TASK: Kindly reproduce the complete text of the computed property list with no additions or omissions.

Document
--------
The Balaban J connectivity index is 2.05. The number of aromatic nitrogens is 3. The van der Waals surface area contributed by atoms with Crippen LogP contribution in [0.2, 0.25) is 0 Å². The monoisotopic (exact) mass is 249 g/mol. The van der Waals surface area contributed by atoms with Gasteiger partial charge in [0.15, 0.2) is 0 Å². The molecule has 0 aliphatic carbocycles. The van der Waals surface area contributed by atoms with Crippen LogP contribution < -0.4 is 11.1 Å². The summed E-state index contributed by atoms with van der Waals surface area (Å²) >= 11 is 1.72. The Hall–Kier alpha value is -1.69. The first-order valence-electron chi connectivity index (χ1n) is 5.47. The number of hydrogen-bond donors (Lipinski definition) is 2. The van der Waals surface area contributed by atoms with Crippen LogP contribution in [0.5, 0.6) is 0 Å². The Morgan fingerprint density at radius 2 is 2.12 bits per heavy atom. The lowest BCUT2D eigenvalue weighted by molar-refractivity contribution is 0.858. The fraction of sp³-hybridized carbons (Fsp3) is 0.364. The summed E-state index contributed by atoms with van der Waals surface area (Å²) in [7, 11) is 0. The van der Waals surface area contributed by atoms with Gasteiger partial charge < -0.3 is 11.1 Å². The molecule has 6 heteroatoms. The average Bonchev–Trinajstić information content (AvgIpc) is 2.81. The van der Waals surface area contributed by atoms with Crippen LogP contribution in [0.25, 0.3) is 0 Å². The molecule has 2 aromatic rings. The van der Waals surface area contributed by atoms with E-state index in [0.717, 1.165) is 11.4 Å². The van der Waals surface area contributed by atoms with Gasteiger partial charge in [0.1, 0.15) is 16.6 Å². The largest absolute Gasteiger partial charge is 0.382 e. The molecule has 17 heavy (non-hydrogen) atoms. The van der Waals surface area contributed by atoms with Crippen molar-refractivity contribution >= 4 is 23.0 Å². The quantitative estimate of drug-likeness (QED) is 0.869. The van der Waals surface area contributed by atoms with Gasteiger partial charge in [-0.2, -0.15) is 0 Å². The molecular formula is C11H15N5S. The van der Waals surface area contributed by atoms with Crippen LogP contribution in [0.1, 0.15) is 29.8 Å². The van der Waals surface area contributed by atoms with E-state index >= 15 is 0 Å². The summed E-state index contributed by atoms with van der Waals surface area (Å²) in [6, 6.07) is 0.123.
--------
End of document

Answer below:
The Balaban J connectivity index is 2.05. The number of aromatic nitrogens is 3. The van der Waals surface area contributed by atoms with Crippen LogP contribution in [0.2, 0.25) is 0 Å². The monoisotopic (exact) mass is 249 g/mol. The van der Waals surface area contributed by atoms with Gasteiger partial charge in [0.15, 0.2) is 0 Å². The molecule has 0 aliphatic carbocycles. The van der Waals surface area contributed by atoms with Crippen LogP contribution < -0.4 is 11.1 Å². The summed E-state index contributed by atoms with van der Waals surface area (Å²) >= 11 is 1.72. The Hall–Kier alpha value is -1.69. The first-order valence-electron chi connectivity index (χ1n) is 5.47. The number of hydrogen-bond donors (Lipinski definition) is 2. The van der Waals surface area contributed by atoms with Crippen LogP contribution in [0.5, 0.6) is 0 Å². The Morgan fingerprint density at radius 2 is 2.12 bits per heavy atom. The lowest BCUT2D eigenvalue weighted by molar-refractivity contribution is 0.858. The fraction of sp³-hybridized carbons (Fsp3) is 0.364. The summed E-state index contributed by atoms with van der Waals surface area (Å²) in [7, 11) is 0. The van der Waals surface area contributed by atoms with Gasteiger partial charge < -0.3 is 11.1 Å². The molecule has 6 heteroatoms. The average Bonchev–Trinajstić information content (AvgIpc) is 2.81. The van der Waals surface area contributed by atoms with Crippen LogP contribution in [0.25, 0.3) is 0 Å². The molecule has 2 aromatic rings. The van der Waals surface area contributed by atoms with E-state index in [0.717, 1.165) is 11.4 Å². The van der Waals surface area contributed by atoms with Gasteiger partial charge in [0.1, 0.15) is 16.6 Å². The largest absolute Gasteiger partial charge is 0.382 e. The molecule has 17 heavy (non-hydrogen) atoms. The van der Waals surface area contributed by atoms with Crippen molar-refractivity contribution >= 4 is 23.0 Å². The quantitative estimate of drug-likeness (QED) is 0.869. The van der Waals surface area contributed by atoms with Gasteiger partial charge in [-0.2, -0.15) is 0 Å². The molecular formula is C11H15N5S. The van der Waals surface area contributed by atoms with Crippen LogP contribution in [0.1, 0.15) is 29.8 Å². The van der Waals surface area contributed by atoms with E-state index >= 15 is 0 Å². The summed E-state index contributed by atoms with van der Waals surface area (Å²) in [6, 6.07) is 0.123.